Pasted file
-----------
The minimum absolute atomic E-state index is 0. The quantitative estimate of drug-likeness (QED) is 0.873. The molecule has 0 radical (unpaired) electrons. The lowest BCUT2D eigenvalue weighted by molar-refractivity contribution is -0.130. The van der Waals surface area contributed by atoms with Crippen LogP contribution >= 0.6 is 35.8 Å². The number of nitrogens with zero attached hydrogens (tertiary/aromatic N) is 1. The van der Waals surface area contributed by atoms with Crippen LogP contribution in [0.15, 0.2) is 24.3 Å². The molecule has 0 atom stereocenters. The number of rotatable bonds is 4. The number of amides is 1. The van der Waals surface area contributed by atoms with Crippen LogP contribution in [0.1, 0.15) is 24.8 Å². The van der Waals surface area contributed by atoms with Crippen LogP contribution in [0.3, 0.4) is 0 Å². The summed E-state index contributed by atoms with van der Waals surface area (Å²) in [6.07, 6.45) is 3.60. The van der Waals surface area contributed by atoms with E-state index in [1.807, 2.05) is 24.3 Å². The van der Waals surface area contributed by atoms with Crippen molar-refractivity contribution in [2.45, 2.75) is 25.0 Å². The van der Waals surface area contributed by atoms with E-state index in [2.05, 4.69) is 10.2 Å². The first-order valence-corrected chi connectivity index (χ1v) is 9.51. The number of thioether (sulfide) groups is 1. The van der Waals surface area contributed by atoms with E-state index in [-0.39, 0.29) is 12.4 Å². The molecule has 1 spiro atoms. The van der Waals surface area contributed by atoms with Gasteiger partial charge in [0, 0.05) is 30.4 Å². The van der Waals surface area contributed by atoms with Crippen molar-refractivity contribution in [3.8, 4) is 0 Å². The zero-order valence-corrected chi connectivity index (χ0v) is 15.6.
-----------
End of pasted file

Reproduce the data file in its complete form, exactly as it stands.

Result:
The minimum absolute atomic E-state index is 0. The quantitative estimate of drug-likeness (QED) is 0.873. The molecule has 0 radical (unpaired) electrons. The lowest BCUT2D eigenvalue weighted by molar-refractivity contribution is -0.130. The van der Waals surface area contributed by atoms with Crippen LogP contribution >= 0.6 is 35.8 Å². The number of nitrogens with zero attached hydrogens (tertiary/aromatic N) is 1. The van der Waals surface area contributed by atoms with Crippen LogP contribution in [0.15, 0.2) is 24.3 Å². The molecule has 0 atom stereocenters. The number of rotatable bonds is 4. The number of amides is 1. The van der Waals surface area contributed by atoms with Crippen LogP contribution in [0.1, 0.15) is 24.8 Å². The van der Waals surface area contributed by atoms with Crippen LogP contribution in [0.3, 0.4) is 0 Å². The summed E-state index contributed by atoms with van der Waals surface area (Å²) in [6.07, 6.45) is 3.60. The van der Waals surface area contributed by atoms with E-state index in [1.807, 2.05) is 24.3 Å². The van der Waals surface area contributed by atoms with Crippen molar-refractivity contribution in [2.45, 2.75) is 25.0 Å². The van der Waals surface area contributed by atoms with E-state index in [2.05, 4.69) is 10.2 Å². The first-order valence-corrected chi connectivity index (χ1v) is 9.51. The number of thioether (sulfide) groups is 1. The van der Waals surface area contributed by atoms with E-state index in [-0.39, 0.29) is 12.4 Å². The molecule has 1 spiro atoms. The van der Waals surface area contributed by atoms with Gasteiger partial charge in [0, 0.05) is 30.4 Å². The van der Waals surface area contributed by atoms with Crippen molar-refractivity contribution in [3.8, 4) is 0 Å². The zero-order valence-corrected chi connectivity index (χ0v) is 15.6.